The core problems of utilitariansim (measurement, the core vacuousness thing, etc.) remain problems, of course, to which law and econ has few if any solutions, but the appeal of the approach is an implicit rebuke to unalloyed moralism.

Thus the caution that "wisdom" is often an adjective we apply to positions with which we agree, rather than a quality or characteristic itself. Indeed, the need to use it may signal nothing so much as that we have run out of reasons and need higher-powered rhetoric.

Unless, of course, we equate wisdom with judgment. Then we can link judgment to dynamic multi-player games......

DM

Posted by: David McGowan | Jan 30, 2007 10:21:45 AM

David, clearly you are a person in whom passion is a slave to reason. I almost never respond to comments, but your witty, erudite, lengthy and thoughtful post deserves one!

Three quick reactions:

1. Well, I guess there's something I share with Bork. A first for everything.

2. I'd agree that law and economics dominates those areas of academic legal thinking, and has even, to some extent, influenced doctrine. Richard Posner once chided me for stating that people were still moved by the philosophers, on his contention, apparently, that nobody really read them anymore. You can also go through a whole career in big time law practice and never heard one word about game theory, rational actors, welfare maximization, or the availability heuristic. In short, it's also economics at the retail level.

3. As to dynamic multi-player games, when I was a GC, I once had an interesting but practical antitrust question I thought might be answered using game theory. I called my classmate Douglas Baird at Chicago, one of the co-authors of Game Theory and the Law, and posed my question. He just laughed at me.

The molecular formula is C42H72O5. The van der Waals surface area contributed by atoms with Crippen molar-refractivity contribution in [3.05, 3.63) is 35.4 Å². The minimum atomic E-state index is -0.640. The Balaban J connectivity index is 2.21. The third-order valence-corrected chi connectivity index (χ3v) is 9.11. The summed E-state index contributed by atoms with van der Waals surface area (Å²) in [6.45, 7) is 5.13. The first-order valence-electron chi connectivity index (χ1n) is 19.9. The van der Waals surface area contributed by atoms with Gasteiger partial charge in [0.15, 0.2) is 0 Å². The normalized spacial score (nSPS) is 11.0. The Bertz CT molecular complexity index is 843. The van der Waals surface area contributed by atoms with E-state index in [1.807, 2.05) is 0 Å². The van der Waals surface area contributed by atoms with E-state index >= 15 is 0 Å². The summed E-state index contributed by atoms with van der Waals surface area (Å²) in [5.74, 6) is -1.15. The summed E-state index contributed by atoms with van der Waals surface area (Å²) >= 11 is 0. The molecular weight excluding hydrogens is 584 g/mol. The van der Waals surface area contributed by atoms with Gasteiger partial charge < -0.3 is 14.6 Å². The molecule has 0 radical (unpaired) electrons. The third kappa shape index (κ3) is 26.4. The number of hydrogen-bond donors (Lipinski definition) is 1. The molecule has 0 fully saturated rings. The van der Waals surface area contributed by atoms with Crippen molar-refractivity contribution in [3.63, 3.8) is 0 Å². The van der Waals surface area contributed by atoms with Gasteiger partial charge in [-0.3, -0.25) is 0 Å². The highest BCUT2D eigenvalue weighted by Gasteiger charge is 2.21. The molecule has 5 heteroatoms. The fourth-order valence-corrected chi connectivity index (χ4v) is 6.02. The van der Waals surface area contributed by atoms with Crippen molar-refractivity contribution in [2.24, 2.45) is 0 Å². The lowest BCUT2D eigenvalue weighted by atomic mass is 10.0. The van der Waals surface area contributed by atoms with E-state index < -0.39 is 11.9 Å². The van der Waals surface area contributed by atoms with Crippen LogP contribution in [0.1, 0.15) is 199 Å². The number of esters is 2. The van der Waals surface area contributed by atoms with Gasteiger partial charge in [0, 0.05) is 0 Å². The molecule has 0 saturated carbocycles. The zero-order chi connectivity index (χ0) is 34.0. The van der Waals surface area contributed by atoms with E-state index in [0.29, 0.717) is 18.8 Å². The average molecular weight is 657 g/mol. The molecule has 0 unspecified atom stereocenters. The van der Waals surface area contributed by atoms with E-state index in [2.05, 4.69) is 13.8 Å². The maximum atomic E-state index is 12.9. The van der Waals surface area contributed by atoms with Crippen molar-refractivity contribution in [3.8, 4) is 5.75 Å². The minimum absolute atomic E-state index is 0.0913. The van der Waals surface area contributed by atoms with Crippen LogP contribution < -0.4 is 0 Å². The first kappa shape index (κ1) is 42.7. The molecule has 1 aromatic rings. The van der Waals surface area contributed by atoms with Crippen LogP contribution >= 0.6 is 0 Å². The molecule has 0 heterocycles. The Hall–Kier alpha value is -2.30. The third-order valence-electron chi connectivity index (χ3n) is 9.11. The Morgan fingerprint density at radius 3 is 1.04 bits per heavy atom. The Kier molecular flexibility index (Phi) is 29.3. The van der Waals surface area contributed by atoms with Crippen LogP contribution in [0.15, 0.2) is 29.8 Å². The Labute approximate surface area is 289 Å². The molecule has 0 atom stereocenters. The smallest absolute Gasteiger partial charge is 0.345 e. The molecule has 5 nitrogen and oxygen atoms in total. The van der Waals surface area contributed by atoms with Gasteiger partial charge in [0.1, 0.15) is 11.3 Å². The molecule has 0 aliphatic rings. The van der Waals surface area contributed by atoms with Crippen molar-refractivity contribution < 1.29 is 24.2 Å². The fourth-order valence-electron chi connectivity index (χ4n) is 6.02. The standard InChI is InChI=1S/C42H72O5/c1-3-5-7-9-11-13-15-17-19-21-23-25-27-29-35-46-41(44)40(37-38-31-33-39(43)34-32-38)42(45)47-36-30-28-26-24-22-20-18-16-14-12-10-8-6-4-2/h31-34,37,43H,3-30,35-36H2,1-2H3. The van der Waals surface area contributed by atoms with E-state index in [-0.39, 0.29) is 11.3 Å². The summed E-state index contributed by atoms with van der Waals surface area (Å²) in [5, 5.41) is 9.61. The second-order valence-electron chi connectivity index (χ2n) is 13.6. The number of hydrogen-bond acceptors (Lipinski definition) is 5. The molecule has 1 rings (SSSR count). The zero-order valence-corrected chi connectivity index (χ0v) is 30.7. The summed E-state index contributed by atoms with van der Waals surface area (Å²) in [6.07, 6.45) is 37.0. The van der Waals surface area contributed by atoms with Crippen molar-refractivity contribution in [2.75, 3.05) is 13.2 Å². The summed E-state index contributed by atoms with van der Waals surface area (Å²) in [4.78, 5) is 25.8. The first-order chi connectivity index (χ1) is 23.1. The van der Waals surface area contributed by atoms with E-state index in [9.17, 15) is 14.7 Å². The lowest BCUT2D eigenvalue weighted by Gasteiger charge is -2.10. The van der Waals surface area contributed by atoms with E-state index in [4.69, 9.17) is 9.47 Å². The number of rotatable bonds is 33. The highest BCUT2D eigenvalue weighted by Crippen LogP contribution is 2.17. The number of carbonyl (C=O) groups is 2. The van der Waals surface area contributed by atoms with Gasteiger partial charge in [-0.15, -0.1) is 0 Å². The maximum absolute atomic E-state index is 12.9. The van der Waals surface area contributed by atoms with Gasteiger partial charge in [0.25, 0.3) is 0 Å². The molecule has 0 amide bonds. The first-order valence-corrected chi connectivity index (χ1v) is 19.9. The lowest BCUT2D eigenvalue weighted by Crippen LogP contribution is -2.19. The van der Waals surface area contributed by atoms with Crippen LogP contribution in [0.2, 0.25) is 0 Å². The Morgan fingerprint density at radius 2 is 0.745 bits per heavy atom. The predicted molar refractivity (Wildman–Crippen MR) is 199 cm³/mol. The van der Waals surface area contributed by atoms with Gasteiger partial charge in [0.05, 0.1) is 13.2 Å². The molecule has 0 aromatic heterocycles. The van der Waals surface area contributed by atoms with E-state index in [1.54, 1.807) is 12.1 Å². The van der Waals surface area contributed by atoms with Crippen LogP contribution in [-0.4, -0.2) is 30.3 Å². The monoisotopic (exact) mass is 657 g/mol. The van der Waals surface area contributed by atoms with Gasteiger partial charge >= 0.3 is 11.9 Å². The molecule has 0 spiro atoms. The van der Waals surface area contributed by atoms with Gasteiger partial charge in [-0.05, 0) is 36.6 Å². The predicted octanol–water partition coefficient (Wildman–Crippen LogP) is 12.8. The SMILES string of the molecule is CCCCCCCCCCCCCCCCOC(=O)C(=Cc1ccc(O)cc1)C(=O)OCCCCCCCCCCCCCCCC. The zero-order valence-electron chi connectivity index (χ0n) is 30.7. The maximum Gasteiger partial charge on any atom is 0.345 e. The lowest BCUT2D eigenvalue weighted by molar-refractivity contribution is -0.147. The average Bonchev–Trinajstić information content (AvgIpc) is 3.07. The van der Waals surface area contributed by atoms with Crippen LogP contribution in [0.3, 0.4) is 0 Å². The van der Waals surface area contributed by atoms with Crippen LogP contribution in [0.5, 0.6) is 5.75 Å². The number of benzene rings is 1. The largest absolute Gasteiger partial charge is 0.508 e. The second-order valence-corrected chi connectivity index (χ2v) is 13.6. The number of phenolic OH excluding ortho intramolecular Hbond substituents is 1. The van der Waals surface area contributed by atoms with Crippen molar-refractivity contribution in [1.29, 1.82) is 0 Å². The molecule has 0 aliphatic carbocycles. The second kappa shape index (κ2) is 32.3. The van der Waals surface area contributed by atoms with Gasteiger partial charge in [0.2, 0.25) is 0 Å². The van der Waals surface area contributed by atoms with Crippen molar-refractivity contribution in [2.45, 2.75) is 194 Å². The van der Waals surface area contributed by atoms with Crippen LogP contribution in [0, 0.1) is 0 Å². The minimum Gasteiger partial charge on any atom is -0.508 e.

Keep it coming, man. I love it.

Posted by: Jeff Lipshaw | Jan 30, 2007 10:42:31 AM

"Some issues are in the nature of polarity or paradox, and inherent unsolvable, and only, at best, manageable. I speak from experience when I say that those are issues that can flummox mathematicians and engineers and economists in real life:"

As an engineer and a lawyer, I am slightly offended by your characterization of our ability to understand and engage the practice of law. No engineer worth his salt would be "flummox[ed]" by an unsolvable problem; the physical world is full of those examples. An engineer should rely on his scientific background as a guide to reach an acceptable compromise. Often, the reason a problem is unsolvable is because we lack sufficient understanding of fundamental physical principles (e.g. try telling a ship designer in 10,000 BC that he can build a boat out of metal, he likely would have thought you were insane).

In other words, if you are encountering "unsolvable" issues in your legal profession, you probably aren't working hard enough.

Posted by: P.A. | Feb 1, 2007 4:41:00 AM